A giclee is a superior quality limited edition, printed on special giclee acid-free paper.
Giclee (gee-clay) is a French word meaning to squirt or spray. The process involves squirting microscopic dots of ink onto fine quality paper or canvas. These unique jets are able to vary the width of the ink stream to as small as 1/100 the width of human hair. It is this capability that gives the giclee its beauty. Giclees have a higher resolution than offset lithographs and the dynamic color range is greater.
A giclee is a high resolution digital print and is a recognized fine art print category like lithographs and serigraphs. Giclee is considered the world's best technique for reproducing original works of art.
Giclee museum quality prints are printed using pigment based inks on archival papers, which are acid free 100% cotton, all rag paper. (They won't yellow with age.) The paper is of a heavy weight and has a luxurious matte finish, which gives it the quality and feel of an original.
How does it work?
The giclee process begins with the input stage. A scan of the original painting will create a digital file. After the scan is complete, the resulting file will be entered into the computer where the file must be color balanced and adjusted to match or exceed the original artwork. This requires the use of a colorist. Each piece is produced one at a time, requiring much more time than an offset litho.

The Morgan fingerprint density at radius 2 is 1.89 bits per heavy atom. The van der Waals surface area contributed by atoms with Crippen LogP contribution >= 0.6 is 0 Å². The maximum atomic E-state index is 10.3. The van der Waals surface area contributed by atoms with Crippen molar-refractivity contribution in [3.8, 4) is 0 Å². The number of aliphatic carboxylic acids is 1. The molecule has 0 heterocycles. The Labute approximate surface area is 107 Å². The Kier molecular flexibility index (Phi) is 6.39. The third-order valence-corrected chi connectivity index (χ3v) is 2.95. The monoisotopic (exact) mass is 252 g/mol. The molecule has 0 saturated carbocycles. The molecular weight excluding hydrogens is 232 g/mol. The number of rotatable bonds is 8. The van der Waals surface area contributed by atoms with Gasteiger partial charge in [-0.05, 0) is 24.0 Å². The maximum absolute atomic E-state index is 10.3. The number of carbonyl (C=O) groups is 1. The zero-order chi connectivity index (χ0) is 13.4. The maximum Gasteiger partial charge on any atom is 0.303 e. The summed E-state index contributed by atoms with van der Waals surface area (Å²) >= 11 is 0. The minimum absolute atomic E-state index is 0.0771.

Care of your giclee
Giclee prints are more color fast than the original. They should be cared for the same as an original. Do not display in direct sunlight. Like original watercolors, they should be framed under glass or plexiglass.
The concept of "edition" is basic to the world of fine art. The edition size is predetermined from the start. For example, an edition of 200 means that the edition can contain multiple sizes of prints but cannot exceed 200 total prints. When your print is numbered 7/200, your print is the 7th piece of the run of 200.
It is customary for the artist to retain an additional (usually 10%) of the edition. In the example of an edition of 200, the artist retains an additional 20 prints. These usually sell for about 20% more than the main edition and are numbered as artist's proofs, for example ap 2/20.